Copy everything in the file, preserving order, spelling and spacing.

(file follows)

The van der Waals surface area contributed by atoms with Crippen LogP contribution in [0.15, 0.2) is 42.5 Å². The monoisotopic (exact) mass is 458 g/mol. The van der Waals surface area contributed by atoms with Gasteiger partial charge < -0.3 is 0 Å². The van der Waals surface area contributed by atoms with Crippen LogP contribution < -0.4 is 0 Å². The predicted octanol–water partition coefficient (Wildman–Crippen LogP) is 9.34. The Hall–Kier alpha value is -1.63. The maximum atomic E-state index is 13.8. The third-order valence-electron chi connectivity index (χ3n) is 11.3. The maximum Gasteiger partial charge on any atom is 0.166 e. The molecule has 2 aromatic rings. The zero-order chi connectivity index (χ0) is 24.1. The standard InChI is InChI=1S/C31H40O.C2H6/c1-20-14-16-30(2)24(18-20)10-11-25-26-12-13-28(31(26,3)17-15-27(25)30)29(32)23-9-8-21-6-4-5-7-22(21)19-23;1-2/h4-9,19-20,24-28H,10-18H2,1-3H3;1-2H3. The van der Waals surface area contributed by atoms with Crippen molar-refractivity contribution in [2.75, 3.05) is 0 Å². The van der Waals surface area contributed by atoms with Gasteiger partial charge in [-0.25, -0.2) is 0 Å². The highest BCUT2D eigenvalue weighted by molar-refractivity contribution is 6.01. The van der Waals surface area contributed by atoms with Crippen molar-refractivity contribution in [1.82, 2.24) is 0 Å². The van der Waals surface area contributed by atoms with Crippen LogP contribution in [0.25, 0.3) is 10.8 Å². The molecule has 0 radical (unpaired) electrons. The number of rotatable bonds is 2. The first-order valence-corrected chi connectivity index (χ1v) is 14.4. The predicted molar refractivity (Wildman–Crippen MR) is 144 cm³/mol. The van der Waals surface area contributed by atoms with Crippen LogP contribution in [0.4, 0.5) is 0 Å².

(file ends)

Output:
The van der Waals surface area contributed by atoms with Crippen LogP contribution in [0.15, 0.2) is 42.5 Å². The monoisotopic (exact) mass is 458 g/mol. The van der Waals surface area contributed by atoms with Gasteiger partial charge < -0.3 is 0 Å². The van der Waals surface area contributed by atoms with Crippen LogP contribution < -0.4 is 0 Å². The predicted octanol–water partition coefficient (Wildman–Crippen LogP) is 9.34. The Hall–Kier alpha value is -1.63. The maximum atomic E-state index is 13.8. The third-order valence-electron chi connectivity index (χ3n) is 11.3. The maximum Gasteiger partial charge on any atom is 0.166 e. The molecule has 2 aromatic rings. The zero-order chi connectivity index (χ0) is 24.1. The standard InChI is InChI=1S/C31H40O.C2H6/c1-20-14-16-30(2)24(18-20)10-11-25-26-12-13-28(31(26,3)17-15-27(25)30)29(32)23-9-8-21-6-4-5-7-22(21)19-23;1-2/h4-9,19-20,24-28H,10-18H2,1-3H3;1-2H3. The van der Waals surface area contributed by atoms with Crippen molar-refractivity contribution in [2.75, 3.05) is 0 Å². The van der Waals surface area contributed by atoms with Gasteiger partial charge in [-0.25, -0.2) is 0 Å². The highest BCUT2D eigenvalue weighted by molar-refractivity contribution is 6.01. The van der Waals surface area contributed by atoms with Crippen molar-refractivity contribution in [1.82, 2.24) is 0 Å². The van der Waals surface area contributed by atoms with Crippen LogP contribution in [0.25, 0.3) is 10.8 Å². The molecule has 0 radical (unpaired) electrons. The number of rotatable bonds is 2. The first-order valence-corrected chi connectivity index (χ1v) is 14.4. The predicted molar refractivity (Wildman–Crippen MR) is 144 cm³/mol. The van der Waals surface area contributed by atoms with Crippen LogP contribution in [0.4, 0.5) is 0 Å².